In a few hours the very good, very Caucasian people of Iowa will begin their caucuses. The begining of the end of the Bush Era will at last come into view.
It is all downhill from here.
It nearly is impossible to express how wonderful the Bush Administration has been for Japan. Never before has the United States been led by a group of individuals less concerned with substance and more concerned with appearances than the Bushies. From demanding loyalty oaths from the attendees at presidential functions (lest the attendees show a lack of enthusiasm for the President); to having male prostitutes impersonate reporters, lofting softball questions at White House press conferences; to compassionately letting thousands of fellow citizens drown and starve in New Orleans; to vehemently defending the nation to the extent that a set of losers with box cutters succeeded in carrying out the greatest foreign attack on U.S. soil since the War of 1812--this Administration has a decent chance at supplanting Potemkin as the definition of make believe government.
What a loss looms for Japan therefore! Never again may it be possible for a Japanese government to be given as much applause for simply having the right attitude--because having the right attitude was all that the Bushies expected of themselves.
Never again will the constitutional limitations on Japan's contributions to world security be overlooked as quickly as they were these last few years. Only under a Bush Administration--where knowledge, humility and steadfastness were grounds for dismissal--could simply trying hard be seen as worthy. Only under a G. W. Bush Administration could saying the right words be seen as more important than doing the right thing (ask the South Koreans about this).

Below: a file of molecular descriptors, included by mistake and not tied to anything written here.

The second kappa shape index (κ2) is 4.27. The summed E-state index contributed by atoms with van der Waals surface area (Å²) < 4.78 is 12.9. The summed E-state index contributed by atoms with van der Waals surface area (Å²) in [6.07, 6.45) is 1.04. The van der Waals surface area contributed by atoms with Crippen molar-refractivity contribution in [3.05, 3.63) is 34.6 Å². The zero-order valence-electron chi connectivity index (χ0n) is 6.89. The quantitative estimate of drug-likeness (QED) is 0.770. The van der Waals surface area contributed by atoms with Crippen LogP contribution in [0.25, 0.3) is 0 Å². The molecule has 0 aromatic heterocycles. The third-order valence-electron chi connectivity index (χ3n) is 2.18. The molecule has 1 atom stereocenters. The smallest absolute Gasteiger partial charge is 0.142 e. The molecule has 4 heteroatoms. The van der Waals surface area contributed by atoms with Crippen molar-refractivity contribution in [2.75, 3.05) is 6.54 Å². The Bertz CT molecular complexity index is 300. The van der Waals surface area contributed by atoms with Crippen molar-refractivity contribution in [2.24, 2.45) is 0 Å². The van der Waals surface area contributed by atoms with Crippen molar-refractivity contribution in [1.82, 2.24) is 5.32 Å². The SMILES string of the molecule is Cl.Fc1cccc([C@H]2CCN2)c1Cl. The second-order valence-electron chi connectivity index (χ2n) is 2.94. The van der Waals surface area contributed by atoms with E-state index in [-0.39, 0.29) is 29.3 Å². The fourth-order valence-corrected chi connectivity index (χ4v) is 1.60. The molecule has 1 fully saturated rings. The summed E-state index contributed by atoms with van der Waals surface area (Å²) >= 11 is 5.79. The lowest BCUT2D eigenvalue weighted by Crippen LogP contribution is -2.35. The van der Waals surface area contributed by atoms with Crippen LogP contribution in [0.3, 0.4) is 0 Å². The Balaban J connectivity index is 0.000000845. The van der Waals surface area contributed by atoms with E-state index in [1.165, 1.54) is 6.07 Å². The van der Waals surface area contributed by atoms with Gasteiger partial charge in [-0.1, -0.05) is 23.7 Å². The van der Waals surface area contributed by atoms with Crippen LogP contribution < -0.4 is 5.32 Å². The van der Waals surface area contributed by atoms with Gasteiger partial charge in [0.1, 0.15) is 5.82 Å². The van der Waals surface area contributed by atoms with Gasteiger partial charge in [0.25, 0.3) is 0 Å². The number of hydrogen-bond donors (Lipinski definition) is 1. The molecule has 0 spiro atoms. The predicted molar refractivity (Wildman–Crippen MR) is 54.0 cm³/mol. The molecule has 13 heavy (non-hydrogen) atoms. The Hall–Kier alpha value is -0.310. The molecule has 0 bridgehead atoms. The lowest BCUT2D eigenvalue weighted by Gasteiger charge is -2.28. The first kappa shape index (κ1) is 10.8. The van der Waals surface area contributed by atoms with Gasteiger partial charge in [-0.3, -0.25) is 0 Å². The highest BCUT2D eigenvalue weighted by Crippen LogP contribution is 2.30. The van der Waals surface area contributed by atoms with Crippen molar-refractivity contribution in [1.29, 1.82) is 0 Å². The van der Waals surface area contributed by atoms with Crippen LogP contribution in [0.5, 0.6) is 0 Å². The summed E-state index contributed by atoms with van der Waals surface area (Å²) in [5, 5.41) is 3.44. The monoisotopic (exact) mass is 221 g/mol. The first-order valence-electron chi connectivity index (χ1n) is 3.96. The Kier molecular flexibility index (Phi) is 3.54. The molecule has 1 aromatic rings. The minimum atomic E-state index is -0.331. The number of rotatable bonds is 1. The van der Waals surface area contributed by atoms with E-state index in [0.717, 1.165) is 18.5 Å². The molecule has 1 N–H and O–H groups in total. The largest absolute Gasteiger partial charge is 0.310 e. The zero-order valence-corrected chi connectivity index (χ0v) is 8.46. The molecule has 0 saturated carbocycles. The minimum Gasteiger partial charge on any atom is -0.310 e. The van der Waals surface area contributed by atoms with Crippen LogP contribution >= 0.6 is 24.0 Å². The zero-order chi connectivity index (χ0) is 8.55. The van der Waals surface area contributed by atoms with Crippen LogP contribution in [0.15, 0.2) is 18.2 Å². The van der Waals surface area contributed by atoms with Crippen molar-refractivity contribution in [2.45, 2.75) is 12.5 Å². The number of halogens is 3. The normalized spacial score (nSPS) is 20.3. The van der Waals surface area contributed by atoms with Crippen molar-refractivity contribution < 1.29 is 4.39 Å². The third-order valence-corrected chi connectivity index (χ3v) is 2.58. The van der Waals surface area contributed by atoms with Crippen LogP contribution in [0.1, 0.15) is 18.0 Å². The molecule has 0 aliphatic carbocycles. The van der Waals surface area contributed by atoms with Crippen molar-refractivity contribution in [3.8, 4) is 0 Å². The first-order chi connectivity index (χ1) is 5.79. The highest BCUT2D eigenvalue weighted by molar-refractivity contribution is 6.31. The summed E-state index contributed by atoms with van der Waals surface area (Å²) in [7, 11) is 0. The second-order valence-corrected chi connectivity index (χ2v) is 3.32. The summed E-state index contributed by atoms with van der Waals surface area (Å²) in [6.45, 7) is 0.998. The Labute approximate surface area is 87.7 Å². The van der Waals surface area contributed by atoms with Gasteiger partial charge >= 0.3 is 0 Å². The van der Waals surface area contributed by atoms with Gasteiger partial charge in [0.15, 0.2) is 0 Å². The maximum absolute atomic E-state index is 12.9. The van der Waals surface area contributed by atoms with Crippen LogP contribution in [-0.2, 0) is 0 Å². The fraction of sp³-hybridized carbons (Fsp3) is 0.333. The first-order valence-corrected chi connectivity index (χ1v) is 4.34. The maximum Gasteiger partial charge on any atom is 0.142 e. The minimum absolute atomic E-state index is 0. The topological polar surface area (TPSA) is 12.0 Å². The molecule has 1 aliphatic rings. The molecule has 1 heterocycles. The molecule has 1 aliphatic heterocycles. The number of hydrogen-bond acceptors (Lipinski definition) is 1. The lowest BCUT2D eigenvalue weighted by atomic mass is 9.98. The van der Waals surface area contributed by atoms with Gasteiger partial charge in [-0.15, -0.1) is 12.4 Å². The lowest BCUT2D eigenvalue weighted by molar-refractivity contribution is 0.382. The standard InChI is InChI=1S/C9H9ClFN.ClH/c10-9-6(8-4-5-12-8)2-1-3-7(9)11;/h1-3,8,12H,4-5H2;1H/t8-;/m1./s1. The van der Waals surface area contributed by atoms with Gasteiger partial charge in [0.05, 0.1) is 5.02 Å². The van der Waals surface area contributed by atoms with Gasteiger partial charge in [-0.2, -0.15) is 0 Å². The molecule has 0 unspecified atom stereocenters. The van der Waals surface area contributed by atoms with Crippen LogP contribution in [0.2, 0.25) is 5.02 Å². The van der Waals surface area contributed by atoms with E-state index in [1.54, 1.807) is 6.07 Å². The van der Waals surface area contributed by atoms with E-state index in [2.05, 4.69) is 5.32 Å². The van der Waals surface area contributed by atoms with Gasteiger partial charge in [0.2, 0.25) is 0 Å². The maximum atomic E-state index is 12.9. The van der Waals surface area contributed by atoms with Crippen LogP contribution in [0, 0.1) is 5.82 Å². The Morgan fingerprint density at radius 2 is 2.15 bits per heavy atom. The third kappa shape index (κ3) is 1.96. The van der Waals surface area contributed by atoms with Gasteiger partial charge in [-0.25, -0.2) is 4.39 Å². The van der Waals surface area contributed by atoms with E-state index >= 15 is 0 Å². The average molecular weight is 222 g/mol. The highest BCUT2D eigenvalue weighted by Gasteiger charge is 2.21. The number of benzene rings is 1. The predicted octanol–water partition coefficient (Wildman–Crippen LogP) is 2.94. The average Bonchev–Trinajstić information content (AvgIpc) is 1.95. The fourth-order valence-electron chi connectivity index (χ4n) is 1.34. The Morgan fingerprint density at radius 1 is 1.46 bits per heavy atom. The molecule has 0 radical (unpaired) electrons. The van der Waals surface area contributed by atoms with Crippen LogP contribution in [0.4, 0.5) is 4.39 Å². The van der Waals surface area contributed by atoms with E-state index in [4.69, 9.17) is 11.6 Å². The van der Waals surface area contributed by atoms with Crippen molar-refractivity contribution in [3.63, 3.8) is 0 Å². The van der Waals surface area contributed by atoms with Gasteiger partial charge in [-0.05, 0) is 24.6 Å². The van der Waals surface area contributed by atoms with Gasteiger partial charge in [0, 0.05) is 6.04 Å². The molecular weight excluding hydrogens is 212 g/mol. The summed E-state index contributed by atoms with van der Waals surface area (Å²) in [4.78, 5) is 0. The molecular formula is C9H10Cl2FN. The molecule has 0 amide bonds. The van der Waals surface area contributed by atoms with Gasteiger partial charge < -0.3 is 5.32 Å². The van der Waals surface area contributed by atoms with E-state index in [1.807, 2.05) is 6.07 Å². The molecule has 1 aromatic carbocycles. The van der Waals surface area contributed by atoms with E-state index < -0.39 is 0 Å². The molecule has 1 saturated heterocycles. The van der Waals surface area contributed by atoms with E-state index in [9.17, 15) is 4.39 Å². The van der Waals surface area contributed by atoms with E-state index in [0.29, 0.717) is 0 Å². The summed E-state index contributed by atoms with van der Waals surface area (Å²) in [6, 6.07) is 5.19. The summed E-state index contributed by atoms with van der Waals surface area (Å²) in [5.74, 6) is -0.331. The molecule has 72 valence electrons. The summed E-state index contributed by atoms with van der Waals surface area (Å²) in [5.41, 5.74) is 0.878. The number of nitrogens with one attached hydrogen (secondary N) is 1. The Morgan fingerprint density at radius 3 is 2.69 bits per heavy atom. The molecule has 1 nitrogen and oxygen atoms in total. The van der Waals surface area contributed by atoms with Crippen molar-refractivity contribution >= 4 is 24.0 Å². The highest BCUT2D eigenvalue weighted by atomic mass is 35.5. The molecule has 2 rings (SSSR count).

What a matched pair Koizumi Jun'ichirō and George W. Bush were! What quirk of history brought them to power at the same time? One was a man who understood how to use gestures to get what he wanted. The other was a man whose entire life seems to have been naught but gestures, real personal achievement having eluded him.
How easy it was for the one to please the other!
No matter who comes out on top today, the Government of Japan has to think seriously about how stupidly easy it has been to manage the bilateral alliance relationship for the last seven years. The next U.S. president and his Administration will demand substance...a lot more substance (OK. If it is Mitt Romney, maybe not).
Having been lulled by the honeyed words out of Washington ("The relationship is the best it has ever been") in an era of low expectations, will the Nagata-chō and Kasumigaseki powers be ready for the shockwave that will hit them a year from now?
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